Traditional Irish wakes may help people cope better with their bereavement, new research has suggested.
The Ulster University study, which involved more than 2,000 people, looked at prolonged grief disorder (PGD).
It described the disorder as an enduring yearning for the deceased persisting for more than six months.
About 10.9% of grieving people in Ireland featured in the research fulfilled the disorder's criteria, compared to 15.3% in the UK.
The authors of the research, which has been published in the Journal of Traumatic Stress. said that "cultural differences with regard to death may be an explanatory factor" to the reduced levels of the disorder in Ireland.
"For example, in Ireland, it is customary to hold a wake (i.e., social gathering prior to a funeral) during which family, friends, neighbours, work colleagues and acquaintances can come to pay their respects and support the bereaved," the authors said.
The Irish wake usually takes place in the days between an individual's death and their funeral.
It is a traditional social practice, associated with an intense period of mourning and honouring the deceased.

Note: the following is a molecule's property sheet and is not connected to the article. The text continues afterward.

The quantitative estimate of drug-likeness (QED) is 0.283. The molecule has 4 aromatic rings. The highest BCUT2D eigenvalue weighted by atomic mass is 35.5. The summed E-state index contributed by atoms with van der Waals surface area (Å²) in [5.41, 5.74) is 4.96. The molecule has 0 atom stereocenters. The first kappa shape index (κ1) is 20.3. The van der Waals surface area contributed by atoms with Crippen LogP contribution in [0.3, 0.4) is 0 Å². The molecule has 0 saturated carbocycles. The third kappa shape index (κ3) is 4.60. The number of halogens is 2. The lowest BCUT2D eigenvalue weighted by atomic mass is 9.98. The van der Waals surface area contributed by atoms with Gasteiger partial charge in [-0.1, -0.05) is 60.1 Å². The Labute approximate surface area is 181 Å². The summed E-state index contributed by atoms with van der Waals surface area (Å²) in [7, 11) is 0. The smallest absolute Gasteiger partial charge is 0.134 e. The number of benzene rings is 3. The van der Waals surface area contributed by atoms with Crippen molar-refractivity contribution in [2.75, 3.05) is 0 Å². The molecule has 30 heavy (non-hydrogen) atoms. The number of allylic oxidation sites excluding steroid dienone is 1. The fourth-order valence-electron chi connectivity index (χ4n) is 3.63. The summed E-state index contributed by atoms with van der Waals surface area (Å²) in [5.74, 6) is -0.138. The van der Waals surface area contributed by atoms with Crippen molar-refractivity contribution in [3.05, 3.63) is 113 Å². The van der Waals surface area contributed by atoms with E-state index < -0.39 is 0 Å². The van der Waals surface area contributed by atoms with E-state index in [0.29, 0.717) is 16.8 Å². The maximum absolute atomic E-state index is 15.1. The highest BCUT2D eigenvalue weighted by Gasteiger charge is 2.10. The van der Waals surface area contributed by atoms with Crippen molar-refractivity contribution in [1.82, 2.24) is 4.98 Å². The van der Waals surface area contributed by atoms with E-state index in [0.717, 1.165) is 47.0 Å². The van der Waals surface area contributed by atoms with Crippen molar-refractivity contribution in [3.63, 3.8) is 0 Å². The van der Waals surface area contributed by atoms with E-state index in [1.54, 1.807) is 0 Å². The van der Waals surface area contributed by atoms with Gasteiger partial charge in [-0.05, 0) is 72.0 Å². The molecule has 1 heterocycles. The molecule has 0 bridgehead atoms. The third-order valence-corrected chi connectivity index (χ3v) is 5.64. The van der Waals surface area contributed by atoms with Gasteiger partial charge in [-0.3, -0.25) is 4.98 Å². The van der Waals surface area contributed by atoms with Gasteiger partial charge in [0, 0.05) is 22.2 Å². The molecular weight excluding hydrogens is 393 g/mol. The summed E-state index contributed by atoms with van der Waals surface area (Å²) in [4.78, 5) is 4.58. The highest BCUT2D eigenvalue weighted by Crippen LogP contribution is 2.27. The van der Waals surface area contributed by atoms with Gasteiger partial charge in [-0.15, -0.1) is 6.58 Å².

In some cases, there may be an open coffin, allowing attendees to pay their respects and say their goodbyes.
Wakes usually last two or three days, to allow people time to come and go and participate in the communal experience, and often involve elements such as sharing stories and memories; comforting family members; and music and refreshments.
The study added that, in the United Kingdom, such events take place after the funeral and that while Irish funerals are typically regarded as communal events, in the United Kingdom they are often regarded as being private.
"Hence it may be that there is a greater sense of community within Irish bereavement culture, with it being widely established that social support plays a key role in determining the ability of the bereaved to adjust to their loss," researchers said.